oa Civil Engineering = Siviele Ingenieurswese - Educating engineers in Japan
|Article Title||Educating engineers in Japan|
|© Publisher:||South African Institution Of Civil Engineering (SAICE)|
|Journal||Civil Engineering = Siviele Ingenieurswese|
|Affiliations||1 Research Centre for Advanced Science and Technology, University of Tokyo, Japan|
|Publication Date||Feb 1963|
|Pages||21 - 22|
|Keyword(s)||Education, Engineers and Japan|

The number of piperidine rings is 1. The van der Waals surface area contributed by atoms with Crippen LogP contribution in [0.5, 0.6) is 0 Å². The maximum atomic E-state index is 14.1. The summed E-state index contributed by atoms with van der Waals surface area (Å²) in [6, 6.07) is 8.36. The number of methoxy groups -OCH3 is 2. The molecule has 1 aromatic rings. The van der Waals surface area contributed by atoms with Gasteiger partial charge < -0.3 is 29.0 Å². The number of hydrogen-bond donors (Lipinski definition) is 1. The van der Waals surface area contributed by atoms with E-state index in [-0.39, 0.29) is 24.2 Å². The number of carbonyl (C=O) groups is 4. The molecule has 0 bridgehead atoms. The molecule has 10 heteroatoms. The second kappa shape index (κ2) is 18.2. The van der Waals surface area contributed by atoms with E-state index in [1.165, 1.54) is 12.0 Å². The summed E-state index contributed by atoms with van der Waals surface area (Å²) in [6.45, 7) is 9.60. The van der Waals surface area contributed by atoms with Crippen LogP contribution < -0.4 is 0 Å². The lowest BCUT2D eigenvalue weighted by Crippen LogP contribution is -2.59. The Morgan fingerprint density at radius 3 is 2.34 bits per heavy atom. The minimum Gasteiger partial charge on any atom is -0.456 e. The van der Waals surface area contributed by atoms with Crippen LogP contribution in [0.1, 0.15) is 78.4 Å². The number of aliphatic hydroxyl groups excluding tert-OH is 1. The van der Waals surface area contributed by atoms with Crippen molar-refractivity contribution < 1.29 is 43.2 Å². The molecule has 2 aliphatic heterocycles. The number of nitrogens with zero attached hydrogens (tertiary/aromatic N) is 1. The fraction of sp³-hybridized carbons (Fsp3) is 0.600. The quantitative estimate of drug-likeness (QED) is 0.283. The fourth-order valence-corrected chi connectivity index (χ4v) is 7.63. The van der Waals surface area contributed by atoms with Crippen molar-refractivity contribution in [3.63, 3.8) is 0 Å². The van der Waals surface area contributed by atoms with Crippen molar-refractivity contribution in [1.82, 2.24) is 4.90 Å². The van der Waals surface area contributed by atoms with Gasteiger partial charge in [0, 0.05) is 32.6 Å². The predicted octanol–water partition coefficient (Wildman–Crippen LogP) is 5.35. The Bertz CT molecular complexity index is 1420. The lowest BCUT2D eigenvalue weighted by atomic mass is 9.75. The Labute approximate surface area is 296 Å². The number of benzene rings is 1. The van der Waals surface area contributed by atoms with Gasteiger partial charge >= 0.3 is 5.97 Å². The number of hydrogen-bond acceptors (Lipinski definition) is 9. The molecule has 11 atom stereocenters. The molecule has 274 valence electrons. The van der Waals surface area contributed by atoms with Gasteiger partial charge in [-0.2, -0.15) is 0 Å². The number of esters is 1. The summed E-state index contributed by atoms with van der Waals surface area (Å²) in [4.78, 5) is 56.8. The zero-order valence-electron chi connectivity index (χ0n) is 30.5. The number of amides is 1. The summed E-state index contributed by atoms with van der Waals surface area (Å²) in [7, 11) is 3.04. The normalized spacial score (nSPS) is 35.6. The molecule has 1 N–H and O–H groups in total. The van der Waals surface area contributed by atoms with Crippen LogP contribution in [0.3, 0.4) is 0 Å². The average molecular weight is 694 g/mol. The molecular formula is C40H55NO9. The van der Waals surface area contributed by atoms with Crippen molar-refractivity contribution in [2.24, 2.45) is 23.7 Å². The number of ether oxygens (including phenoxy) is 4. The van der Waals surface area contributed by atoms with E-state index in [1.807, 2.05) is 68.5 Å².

The education of engineers, particularly at the higher education level, played a key role in Japan's modernisation. In that respect, Japan was not a latecomer; rather, it led the world when its modernisation started at the beginning of the Meiji period (1868-1912). We are still benefiting from the consequences today. When universities in nineteenth-century Europe were reorganised into modern universities, their new structure retained much of the traditional form. The new universities still consisted of faculties of philosophy, medicine, theology and jurisprudence. In some universities in the German-speaking areas, for instance, the faculty of philosophy was reorganised in 1875 to accommodate two newly created faculties, one of which corresponded to a 'faculty of science'.
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